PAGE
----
land of wailing women
to the Grail Castle and, once there, wise enough to ask the Grail Question. This would then brake the enchantment under which both King and land are held captive.
It is generally agreed that the story of the Fisher King is derived from an ancient fertility myth and has associations with the sea god, the ruler of the mysterious Otherworld. The Preiddeu Annwfn describes a journey made to this Otherworld by King Arthur in search of a magic cauldron, and this story is regarded as one of the sources of the Grail stories.
In Chrétien’s version, this monarch turns out to be Percivale’s cousin on the mother’s side, a king who had been wounded in battle by a javelin through both thighs. (Percivale’s father had also been maimed with a thigh wound – weapon unspecified – and the javelin was the one weapon Percivale had learned in boyhood to use, for hunting.)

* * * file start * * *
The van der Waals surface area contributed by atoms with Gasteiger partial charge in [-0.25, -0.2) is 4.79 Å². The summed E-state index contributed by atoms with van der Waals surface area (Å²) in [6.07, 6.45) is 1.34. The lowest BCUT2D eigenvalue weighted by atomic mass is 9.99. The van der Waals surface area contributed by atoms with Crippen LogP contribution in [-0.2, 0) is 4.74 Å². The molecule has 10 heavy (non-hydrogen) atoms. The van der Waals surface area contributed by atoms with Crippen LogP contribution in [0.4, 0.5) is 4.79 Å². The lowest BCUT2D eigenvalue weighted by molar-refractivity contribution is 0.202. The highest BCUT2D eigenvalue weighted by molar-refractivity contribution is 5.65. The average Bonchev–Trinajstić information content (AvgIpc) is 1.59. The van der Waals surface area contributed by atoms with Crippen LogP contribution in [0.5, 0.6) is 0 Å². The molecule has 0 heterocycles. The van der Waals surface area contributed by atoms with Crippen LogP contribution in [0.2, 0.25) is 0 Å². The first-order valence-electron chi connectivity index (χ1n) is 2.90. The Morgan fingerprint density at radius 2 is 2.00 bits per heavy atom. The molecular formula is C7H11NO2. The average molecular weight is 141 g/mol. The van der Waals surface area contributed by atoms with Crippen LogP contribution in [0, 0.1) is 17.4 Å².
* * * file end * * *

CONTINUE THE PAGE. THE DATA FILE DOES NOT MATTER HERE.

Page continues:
Wolfram tells us that the son of the Grail King, Frimutel, was wounded in the scrotum by an envenomed spear while jousting. He was carried into the presence of the Grail where he awaited the coming of the questioner (Percivale) who would ask the Grail question about the Grail and thus restore him to health.
The maimed monarch of the Grail Castle is called the “Fisher” because his only recreation is fishing, with hook and line, from a little boat, his wound having rendered all other sports impossible for him. He shows himself courteous and hospitable, seeming wise and reasonably cheerful. His father, another king, brother to Percivale’s mother, is the man who sits in a room off the main hall of the castle and is served with consecrated hosts from the Grail.